3. Use the same thinned mixture to draw the largest shapes onto your canvas: Use a smaller brush; a size 2 natural bristle hair filbert will be the best tool to use. When you make mistakes, you can easily wipe this off with a paper towel or rag soaked with some spirits. Make sure you study the lines for each grid on your reference photo and transfer those proportions onto your canvas. Focus on the placement of the largest and most important shapes and don’t worry about perfection in drawing and placement. You will adjust this as you paint. For the moment, it is more about getting the overall shape relationships correct on your canvas.

  4. Begin to study the main colors in the photo: There is no one-size-fits-all recipe for blending these colors; there are numerous ways to achieve similar results. Simply try to identify someone who is a close fit. This will improve your color-mixing abilities as well as your observational skills. A color formula might not be the best to use because each paint manufacturer's colors have different properties. Even if you believe you've got something close, you won't know if it's right until you've had it on your canvas and can compare it to the colors and values around it. When you're sure it's right, mix up a big batch of this hue. You may need to make changes while you paint, but having enough color mixed in will allow you to paint more freely. Finding your darkest colors (tree branches and trunks) and then your lightest colors (sky) and comparing the rest to these is a good way to start. These extremes will aid you in determining your value range. 

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    You can, for example, compare your sky to faraway mountains, mountains to trees, tree trunks to the ground, and so on. It's worth noting that the sky is made up of fractured hues with comparable values rather than a single color. This is what Van Gogh learnt by studying impressionism and, in particular, pointillism. This adds to the lively nature of his work. The same may be said for the remainder of his work. Pay close attention to this impact and reproduce it. You may also note that the value of the “shadows” cast by the trees is incorrect. Van Gogh was more concerned with painting color, pattern, and shape than he was in painting light and shadow. He also once remarked that he doesn't paint what he sees; he paints what he feels.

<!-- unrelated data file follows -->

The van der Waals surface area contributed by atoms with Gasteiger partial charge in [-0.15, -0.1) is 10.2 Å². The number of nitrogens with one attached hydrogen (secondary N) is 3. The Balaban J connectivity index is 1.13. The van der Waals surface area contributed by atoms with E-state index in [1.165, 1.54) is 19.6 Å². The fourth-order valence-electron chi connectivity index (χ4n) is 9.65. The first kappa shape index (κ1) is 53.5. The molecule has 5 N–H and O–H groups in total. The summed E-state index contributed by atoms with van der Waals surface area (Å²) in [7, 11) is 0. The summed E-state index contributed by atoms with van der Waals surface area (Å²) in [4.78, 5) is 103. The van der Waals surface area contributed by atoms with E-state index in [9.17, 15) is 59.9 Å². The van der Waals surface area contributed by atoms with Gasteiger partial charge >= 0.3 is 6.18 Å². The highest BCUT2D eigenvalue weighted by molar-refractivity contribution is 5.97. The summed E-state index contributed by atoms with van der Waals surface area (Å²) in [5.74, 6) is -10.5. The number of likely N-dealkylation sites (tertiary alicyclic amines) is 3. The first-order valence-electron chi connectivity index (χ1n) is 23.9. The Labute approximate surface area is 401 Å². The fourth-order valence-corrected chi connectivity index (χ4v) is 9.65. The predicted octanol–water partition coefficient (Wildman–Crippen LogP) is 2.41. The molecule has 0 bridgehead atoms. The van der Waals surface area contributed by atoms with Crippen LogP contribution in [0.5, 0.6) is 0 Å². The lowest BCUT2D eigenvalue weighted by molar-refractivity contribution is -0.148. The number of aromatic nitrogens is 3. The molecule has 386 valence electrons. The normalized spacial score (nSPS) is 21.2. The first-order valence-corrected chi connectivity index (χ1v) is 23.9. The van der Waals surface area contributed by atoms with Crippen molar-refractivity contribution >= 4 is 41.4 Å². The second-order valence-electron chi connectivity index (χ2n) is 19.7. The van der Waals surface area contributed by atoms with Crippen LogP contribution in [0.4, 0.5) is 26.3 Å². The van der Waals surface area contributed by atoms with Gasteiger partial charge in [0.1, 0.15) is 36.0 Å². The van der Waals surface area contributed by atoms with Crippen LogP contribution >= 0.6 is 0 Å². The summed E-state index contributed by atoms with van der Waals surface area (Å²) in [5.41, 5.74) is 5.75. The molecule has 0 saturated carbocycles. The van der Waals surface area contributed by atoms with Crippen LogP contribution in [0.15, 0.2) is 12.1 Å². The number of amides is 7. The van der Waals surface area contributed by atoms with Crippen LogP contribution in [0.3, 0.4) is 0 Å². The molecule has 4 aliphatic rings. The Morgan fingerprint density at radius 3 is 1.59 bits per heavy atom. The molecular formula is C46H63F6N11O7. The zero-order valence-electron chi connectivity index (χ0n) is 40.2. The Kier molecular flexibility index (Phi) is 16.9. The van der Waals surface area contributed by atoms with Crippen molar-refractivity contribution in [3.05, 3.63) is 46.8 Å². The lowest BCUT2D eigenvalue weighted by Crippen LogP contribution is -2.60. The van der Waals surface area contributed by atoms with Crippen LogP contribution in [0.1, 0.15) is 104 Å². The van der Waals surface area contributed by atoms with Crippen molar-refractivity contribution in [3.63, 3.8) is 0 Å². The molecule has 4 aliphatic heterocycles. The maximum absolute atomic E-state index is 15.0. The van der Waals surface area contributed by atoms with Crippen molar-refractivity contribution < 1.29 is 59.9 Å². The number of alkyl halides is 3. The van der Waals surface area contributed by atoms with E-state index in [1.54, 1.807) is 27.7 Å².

Other Tips For How You Can Paint Like Van Gogh

  • Practice lightly laying the brush on the canvas (maybe by rolling it) and then leaving it alone.

  • When applying paint to the canvas, avoid rubbing it in or moving the brush around too much.
  • Pick up some more paint and make a similar brushstroke next to it, switching colors as appropriate.
  • If you're changing colors, use a paper towel to wipe away the previous color. 

Examine how Van Gogh applied his brushstrokes once more. As strokes were set adjacent to one another on his canvas, he occasionally mingled his paint together a little. But, be careful not to overdo it. He didn't do anything to "mix" his colors together on purpose. 

Use one brush for darker values/colors and another for lighter values to keep things neat colors. Van Gogh avoided using the medium in his paintings because it would dilute the impasto properties. He preferred his paintings to have a "matte" finish, and he would lay the paint out on towels to absorb part of the oil.

Don't be scared to make changes to your shapes as you're painting. Your original drawing should be covered up. Van's drawings were frequently "re-stated" and highlighted with dark outlines. His individual strokes may appear to be very straight, but they also produce movement as they develop form and pattern. 

The method entails layering paint and brushwork. It takes time, and patience is required. Continue painting until your canvas is completely filled, and remember that it's fine if some of the original toned canvas shows through between your strokes of paint; Van Gogh did this frequently.

Beyond this, as Van Gogh stated that his duty would be to bring humanity comfort through art. So, you should also let your painting bring comfort to humanity.